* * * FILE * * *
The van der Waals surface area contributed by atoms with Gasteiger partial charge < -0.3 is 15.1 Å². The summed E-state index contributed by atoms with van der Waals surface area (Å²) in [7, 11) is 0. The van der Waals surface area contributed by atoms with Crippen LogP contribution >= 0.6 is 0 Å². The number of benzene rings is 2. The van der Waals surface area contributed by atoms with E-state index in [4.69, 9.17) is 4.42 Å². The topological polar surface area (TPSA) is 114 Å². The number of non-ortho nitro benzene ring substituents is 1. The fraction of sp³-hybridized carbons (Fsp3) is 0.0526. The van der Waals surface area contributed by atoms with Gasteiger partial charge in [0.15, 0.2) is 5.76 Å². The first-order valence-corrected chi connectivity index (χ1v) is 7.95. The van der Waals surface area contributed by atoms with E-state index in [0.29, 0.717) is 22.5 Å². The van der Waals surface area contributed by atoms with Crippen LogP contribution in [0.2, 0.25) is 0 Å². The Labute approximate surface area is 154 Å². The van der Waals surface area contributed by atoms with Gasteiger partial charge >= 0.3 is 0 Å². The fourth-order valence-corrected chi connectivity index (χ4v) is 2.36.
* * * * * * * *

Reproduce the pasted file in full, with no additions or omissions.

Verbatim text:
The van der Waals surface area contributed by atoms with Gasteiger partial charge < -0.3 is 15.1 Å². The summed E-state index contributed by atoms with van der Waals surface area (Å²) in [7, 11) is 0. The van der Waals surface area contributed by atoms with Crippen LogP contribution >= 0.6 is 0 Å². The number of benzene rings is 2. The van der Waals surface area contributed by atoms with E-state index in [4.69, 9.17) is 4.42 Å². The topological polar surface area (TPSA) is 114 Å². The number of non-ortho nitro benzene ring substituents is 1. The fraction of sp³-hybridized carbons (Fsp3) is 0.0526. The van der Waals surface area contributed by atoms with Gasteiger partial charge in [0.15, 0.2) is 5.76 Å². The first-order valence-corrected chi connectivity index (χ1v) is 7.95. The van der Waals surface area contributed by atoms with E-state index in [0.29, 0.717) is 22.5 Å². The van der Waals surface area contributed by atoms with Crippen LogP contribution in [0.2, 0.25) is 0 Å². The Labute approximate surface area is 154 Å². The van der Waals surface area contributed by atoms with Gasteiger partial charge >= 0.3 is 0 Å². The fourth-order valence-corrected chi connectivity index (χ4v) is 2.36.